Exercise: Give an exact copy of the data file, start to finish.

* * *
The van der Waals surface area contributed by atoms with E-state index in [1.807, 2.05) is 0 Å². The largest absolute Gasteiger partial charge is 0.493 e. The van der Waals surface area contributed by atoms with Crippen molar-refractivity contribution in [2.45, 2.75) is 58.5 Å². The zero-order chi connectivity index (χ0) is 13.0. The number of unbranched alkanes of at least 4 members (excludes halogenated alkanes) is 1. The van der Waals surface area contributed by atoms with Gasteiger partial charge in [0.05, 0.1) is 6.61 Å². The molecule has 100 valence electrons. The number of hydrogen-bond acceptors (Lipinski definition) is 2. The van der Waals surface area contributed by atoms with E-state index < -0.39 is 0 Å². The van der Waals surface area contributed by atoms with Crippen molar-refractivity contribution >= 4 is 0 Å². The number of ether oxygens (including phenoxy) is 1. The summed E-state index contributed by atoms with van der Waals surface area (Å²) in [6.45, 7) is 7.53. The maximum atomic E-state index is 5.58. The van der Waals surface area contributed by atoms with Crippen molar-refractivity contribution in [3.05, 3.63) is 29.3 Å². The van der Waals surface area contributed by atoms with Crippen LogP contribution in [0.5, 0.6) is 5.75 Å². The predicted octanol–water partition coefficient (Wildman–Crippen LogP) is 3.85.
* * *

The van der Waals surface area contributed by atoms with E-state index in [1.807, 2.05) is 0 Å². The largest absolute Gasteiger partial charge is 0.493 e. The van der Waals surface area contributed by atoms with Crippen molar-refractivity contribution in [2.45, 2.75) is 58.5 Å². The zero-order chi connectivity index (χ0) is 13.0. The number of unbranched alkanes of at least 4 members (excludes halogenated alkanes) is 1. The van der Waals surface area contributed by atoms with Gasteiger partial charge in [0.05, 0.1) is 6.61 Å². The molecule has 100 valence electrons. The number of hydrogen-bond acceptors (Lipinski definition) is 2. The van der Waals surface area contributed by atoms with E-state index < -0.39 is 0 Å². The van der Waals surface area contributed by atoms with Crippen molar-refractivity contribution >= 4 is 0 Å². The number of ether oxygens (including phenoxy) is 1. The summed E-state index contributed by atoms with van der Waals surface area (Å²) in [6.45, 7) is 7.53. The maximum atomic E-state index is 5.58. The van der Waals surface area contributed by atoms with Crippen molar-refractivity contribution in [3.05, 3.63) is 29.3 Å². The van der Waals surface area contributed by atoms with Crippen LogP contribution in [0.5, 0.6) is 5.75 Å². The predicted octanol–water partition coefficient (Wildman–Crippen LogP) is 3.85.